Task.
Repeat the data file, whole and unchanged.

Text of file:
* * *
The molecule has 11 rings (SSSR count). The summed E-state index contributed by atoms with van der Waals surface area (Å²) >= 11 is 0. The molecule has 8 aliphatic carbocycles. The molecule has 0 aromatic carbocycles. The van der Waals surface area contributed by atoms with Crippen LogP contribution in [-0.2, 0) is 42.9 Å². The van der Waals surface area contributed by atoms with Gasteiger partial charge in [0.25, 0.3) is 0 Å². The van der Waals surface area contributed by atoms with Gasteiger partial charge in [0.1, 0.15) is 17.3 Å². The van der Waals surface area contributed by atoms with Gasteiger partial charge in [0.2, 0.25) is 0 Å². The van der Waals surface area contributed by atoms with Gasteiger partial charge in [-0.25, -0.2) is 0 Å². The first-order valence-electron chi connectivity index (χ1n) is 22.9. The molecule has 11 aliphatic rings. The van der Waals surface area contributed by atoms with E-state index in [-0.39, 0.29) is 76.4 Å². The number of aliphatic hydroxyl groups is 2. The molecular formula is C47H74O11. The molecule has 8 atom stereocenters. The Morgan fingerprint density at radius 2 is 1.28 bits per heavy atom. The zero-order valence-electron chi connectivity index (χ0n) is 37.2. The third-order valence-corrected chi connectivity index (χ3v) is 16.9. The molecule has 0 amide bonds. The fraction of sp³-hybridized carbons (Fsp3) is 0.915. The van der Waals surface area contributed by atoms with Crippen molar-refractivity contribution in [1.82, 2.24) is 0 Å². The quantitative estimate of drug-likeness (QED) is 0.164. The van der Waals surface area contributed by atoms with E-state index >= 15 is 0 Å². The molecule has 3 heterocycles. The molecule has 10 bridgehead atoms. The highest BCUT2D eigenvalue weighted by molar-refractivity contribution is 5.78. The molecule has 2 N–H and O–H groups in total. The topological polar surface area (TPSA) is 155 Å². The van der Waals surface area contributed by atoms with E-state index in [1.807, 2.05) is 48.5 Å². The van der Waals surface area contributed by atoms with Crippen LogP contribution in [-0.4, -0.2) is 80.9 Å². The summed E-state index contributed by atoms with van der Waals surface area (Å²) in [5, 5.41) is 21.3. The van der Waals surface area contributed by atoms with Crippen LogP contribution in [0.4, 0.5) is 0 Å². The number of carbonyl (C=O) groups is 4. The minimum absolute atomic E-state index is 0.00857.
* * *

The molecule has 11 rings (SSSR count). The summed E-state index contributed by atoms with van der Waals surface area (Å²) >= 11 is 0. The molecule has 8 aliphatic carbocycles. The molecule has 0 aromatic carbocycles. The van der Waals surface area contributed by atoms with Crippen LogP contribution in [-0.2, 0) is 42.9 Å². The van der Waals surface area contributed by atoms with Gasteiger partial charge in [0.25, 0.3) is 0 Å². The van der Waals surface area contributed by atoms with Gasteiger partial charge in [0.1, 0.15) is 17.3 Å². The van der Waals surface area contributed by atoms with Gasteiger partial charge in [0.2, 0.25) is 0 Å². The van der Waals surface area contributed by atoms with Gasteiger partial charge in [-0.25, -0.2) is 0 Å². The first-order valence-electron chi connectivity index (χ1n) is 22.9. The molecule has 11 aliphatic rings. The van der Waals surface area contributed by atoms with E-state index in [-0.39, 0.29) is 76.4 Å². The number of aliphatic hydroxyl groups is 2. The molecular formula is C47H74O11. The molecule has 8 atom stereocenters. The Morgan fingerprint density at radius 2 is 1.28 bits per heavy atom. The zero-order valence-electron chi connectivity index (χ0n) is 37.2. The third-order valence-corrected chi connectivity index (χ3v) is 16.9. The molecule has 0 amide bonds. The fraction of sp³-hybridized carbons (Fsp3) is 0.915. The van der Waals surface area contributed by atoms with Crippen molar-refractivity contribution in [1.82, 2.24) is 0 Å². The quantitative estimate of drug-likeness (QED) is 0.164. The van der Waals surface area contributed by atoms with E-state index >= 15 is 0 Å². The molecule has 3 heterocycles. The molecule has 10 bridgehead atoms. The highest BCUT2D eigenvalue weighted by molar-refractivity contribution is 5.78. The molecule has 2 N–H and O–H groups in total. The topological polar surface area (TPSA) is 155 Å². The van der Waals surface area contributed by atoms with E-state index in [1.807, 2.05) is 48.5 Å². The van der Waals surface area contributed by atoms with Crippen LogP contribution in [-0.4, -0.2) is 80.9 Å². The summed E-state index contributed by atoms with van der Waals surface area (Å²) in [5, 5.41) is 21.3. The van der Waals surface area contributed by atoms with Crippen LogP contribution in [0.4, 0.5) is 0 Å². The number of carbonyl (C=O) groups is 4. The minimum absolute atomic E-state index is 0.00857.